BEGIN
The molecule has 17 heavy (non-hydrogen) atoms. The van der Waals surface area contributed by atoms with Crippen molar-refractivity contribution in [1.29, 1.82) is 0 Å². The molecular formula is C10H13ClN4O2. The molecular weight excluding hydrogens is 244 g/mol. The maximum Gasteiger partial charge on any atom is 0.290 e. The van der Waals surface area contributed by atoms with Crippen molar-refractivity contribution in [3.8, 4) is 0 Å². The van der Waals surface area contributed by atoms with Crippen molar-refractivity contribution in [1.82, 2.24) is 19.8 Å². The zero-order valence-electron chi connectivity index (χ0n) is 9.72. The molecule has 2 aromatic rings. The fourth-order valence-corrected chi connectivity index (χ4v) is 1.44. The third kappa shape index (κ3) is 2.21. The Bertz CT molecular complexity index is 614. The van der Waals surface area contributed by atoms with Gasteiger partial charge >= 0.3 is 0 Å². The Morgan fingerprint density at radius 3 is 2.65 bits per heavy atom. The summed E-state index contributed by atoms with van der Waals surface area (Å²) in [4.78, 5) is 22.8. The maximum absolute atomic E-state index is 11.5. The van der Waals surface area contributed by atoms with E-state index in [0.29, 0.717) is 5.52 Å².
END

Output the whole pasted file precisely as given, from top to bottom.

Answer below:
The molecule has 17 heavy (non-hydrogen) atoms. The van der Waals surface area contributed by atoms with Crippen molar-refractivity contribution in [1.29, 1.82) is 0 Å². The molecular formula is C10H13ClN4O2. The molecular weight excluding hydrogens is 244 g/mol. The maximum Gasteiger partial charge on any atom is 0.290 e. The van der Waals surface area contributed by atoms with Crippen molar-refractivity contribution in [3.8, 4) is 0 Å². The van der Waals surface area contributed by atoms with Crippen molar-refractivity contribution in [1.82, 2.24) is 19.8 Å². The zero-order valence-electron chi connectivity index (χ0n) is 9.72. The molecule has 2 aromatic rings. The fourth-order valence-corrected chi connectivity index (χ4v) is 1.44. The third kappa shape index (κ3) is 2.21. The Bertz CT molecular complexity index is 614. The van der Waals surface area contributed by atoms with Gasteiger partial charge >= 0.3 is 0 Å². The Morgan fingerprint density at radius 3 is 2.65 bits per heavy atom. The summed E-state index contributed by atoms with van der Waals surface area (Å²) in [4.78, 5) is 22.8. The maximum absolute atomic E-state index is 11.5. The van der Waals surface area contributed by atoms with E-state index in [0.29, 0.717) is 5.52 Å².